The Architectural Association (or AA, as it is widely referred to) was founded in 1847 as a progressive, student-led think tank which sought to propose new modes of thinking about and teaching architecture. Ideas that were first formulated in a pub went on to find realisation in the initiative becoming a fully-fledged educational institution by the 20th century, and the school has since become something of a starchitect breeding ground, sending names like Denys Lasdun, Rem Koolhaus, Richard Rogers, Zaha Hadid and Amanda Levete off into the world, and cultivated a reputation for radical free-thinking, immense creativity and a syllabus that leans toward the conceptual, rather than practical, side of architectural schooling.
It was perhaps surprising, then, that when it was announced early last year that Catalonia-born architect Eva Franch i Gilabert would be the new director of the school – after the institution’s participatory democracy process saw her take a record-breaking 67 per cent of votes cast by students, staff and affiliated council members – many questioned whether she would be a good fit. Surprising because, like the school she has now been helming for a year, Eva too is rarely described without reference to her creative output, radical ideas and proclivity to posing questions, rather than answering them.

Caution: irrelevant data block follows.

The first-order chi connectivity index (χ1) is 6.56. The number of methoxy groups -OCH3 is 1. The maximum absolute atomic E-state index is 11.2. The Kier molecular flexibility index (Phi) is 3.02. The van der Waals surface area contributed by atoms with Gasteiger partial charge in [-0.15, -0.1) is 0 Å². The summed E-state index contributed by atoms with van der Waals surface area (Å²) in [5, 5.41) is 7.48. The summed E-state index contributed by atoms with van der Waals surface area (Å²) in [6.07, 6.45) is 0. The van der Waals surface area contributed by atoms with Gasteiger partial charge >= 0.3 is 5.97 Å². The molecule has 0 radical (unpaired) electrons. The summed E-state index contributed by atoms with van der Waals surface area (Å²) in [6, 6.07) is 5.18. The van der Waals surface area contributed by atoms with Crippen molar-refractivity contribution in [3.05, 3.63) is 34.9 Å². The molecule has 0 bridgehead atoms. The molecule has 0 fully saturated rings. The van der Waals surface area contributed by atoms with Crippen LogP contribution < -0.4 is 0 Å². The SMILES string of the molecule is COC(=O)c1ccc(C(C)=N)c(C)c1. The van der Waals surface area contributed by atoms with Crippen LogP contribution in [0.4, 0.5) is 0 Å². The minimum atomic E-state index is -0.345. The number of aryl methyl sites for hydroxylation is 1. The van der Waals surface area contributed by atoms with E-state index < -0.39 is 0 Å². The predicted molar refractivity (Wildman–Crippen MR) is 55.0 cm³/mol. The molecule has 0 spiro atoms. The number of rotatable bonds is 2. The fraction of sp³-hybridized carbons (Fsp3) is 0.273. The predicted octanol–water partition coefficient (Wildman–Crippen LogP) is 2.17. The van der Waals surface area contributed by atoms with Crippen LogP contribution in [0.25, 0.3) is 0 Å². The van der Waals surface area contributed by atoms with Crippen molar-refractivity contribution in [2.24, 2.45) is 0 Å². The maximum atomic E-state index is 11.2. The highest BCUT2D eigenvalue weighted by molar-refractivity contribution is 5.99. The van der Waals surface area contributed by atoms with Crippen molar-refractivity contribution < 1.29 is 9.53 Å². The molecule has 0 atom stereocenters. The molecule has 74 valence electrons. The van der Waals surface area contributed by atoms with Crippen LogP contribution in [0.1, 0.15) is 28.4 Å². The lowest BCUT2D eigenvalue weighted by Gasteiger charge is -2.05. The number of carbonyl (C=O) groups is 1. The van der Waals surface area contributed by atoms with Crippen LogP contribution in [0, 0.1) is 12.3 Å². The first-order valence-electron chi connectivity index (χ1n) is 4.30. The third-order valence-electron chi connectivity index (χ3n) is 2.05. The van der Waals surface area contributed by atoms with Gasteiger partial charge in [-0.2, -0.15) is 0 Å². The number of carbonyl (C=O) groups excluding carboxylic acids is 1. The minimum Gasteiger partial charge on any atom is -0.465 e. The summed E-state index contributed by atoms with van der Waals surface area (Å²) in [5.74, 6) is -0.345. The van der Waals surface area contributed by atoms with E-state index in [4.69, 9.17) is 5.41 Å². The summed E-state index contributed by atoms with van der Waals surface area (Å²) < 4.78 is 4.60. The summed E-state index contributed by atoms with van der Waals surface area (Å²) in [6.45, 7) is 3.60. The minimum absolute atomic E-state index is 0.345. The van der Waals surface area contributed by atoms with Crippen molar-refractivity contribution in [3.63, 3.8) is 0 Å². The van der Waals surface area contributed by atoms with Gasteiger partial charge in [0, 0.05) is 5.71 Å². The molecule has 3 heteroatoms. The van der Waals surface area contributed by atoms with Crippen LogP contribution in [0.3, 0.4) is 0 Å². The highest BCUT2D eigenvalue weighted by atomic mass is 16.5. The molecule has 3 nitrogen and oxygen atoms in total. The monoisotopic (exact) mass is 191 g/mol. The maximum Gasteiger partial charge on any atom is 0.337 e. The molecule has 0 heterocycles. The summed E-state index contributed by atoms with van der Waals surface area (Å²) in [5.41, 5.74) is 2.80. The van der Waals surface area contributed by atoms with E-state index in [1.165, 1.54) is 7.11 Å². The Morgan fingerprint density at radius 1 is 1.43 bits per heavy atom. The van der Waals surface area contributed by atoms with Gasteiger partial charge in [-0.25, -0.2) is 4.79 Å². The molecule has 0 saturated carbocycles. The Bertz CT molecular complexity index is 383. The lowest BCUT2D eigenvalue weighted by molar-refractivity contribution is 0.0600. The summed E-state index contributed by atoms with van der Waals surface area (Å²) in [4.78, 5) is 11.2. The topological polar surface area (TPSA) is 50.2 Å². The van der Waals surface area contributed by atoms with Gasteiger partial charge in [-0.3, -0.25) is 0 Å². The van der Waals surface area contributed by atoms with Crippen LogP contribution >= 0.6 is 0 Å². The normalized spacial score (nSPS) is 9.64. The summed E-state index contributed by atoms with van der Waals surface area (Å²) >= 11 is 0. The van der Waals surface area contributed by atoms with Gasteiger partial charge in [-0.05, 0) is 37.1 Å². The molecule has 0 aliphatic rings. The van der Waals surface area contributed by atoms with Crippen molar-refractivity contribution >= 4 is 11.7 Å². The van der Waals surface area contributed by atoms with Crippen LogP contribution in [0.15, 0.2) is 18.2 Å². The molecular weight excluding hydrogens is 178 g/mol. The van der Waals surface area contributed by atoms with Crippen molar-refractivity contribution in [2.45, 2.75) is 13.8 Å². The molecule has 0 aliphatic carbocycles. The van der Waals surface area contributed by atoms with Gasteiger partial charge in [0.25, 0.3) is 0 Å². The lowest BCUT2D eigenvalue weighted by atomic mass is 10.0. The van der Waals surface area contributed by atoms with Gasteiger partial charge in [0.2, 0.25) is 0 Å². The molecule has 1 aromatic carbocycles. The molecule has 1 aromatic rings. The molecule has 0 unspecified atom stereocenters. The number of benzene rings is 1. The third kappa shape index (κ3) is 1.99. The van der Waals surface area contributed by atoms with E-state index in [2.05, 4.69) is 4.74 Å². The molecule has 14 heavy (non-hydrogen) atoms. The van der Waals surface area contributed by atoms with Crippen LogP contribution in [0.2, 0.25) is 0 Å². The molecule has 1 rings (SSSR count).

Prolific is another word to describe Eva, who, by age 24 had already set up and closed her own architectural practice to take up a fellowship at Princeton, turning down Yale and MIT to do so. Until taking her position at the AA, her working life since then had been in the US, where fellowships and teaching jobs were followed by her taking the reigns at the Storefront for Art and Architecture in New York in 2010, where her achievements included curating America’s pavilion at the 2014 Venice Biennale and ‘Letters to Mayors’, an ongoing itinerant exhibition that sees architects, the public and local officials debating, questioning and engaging with the built environment in cities from Bogota to Taipei.
In July 2018, Eva took up residence at 36 Bedford Square, one of eight interconnected Georgian townhouses that form the AA’s London campus in Bloomsbury, the intellectual heartland of the capital. ‘Took up residence’ is intended in its literal and metaphorical meaning here: Eva literally lives in the buildings she has made her domestic and professional home, sleeping in one of the rooms, working from her office-cum-living room overlooking the leafy gardens of Bedford Square – her ‘garden’ – and becoming well acquainted with her fellow staff and students, her ‘housemates’.
In this video, made after her first year as director, Eva explains why she felt a visceral sense of being at home when she first stepped into the AA, why the domesticity of a period London townhouse is a relevant architectural typology for redefining education, and what she thinks the school has to offer in a societal age she considers to be about redefinition.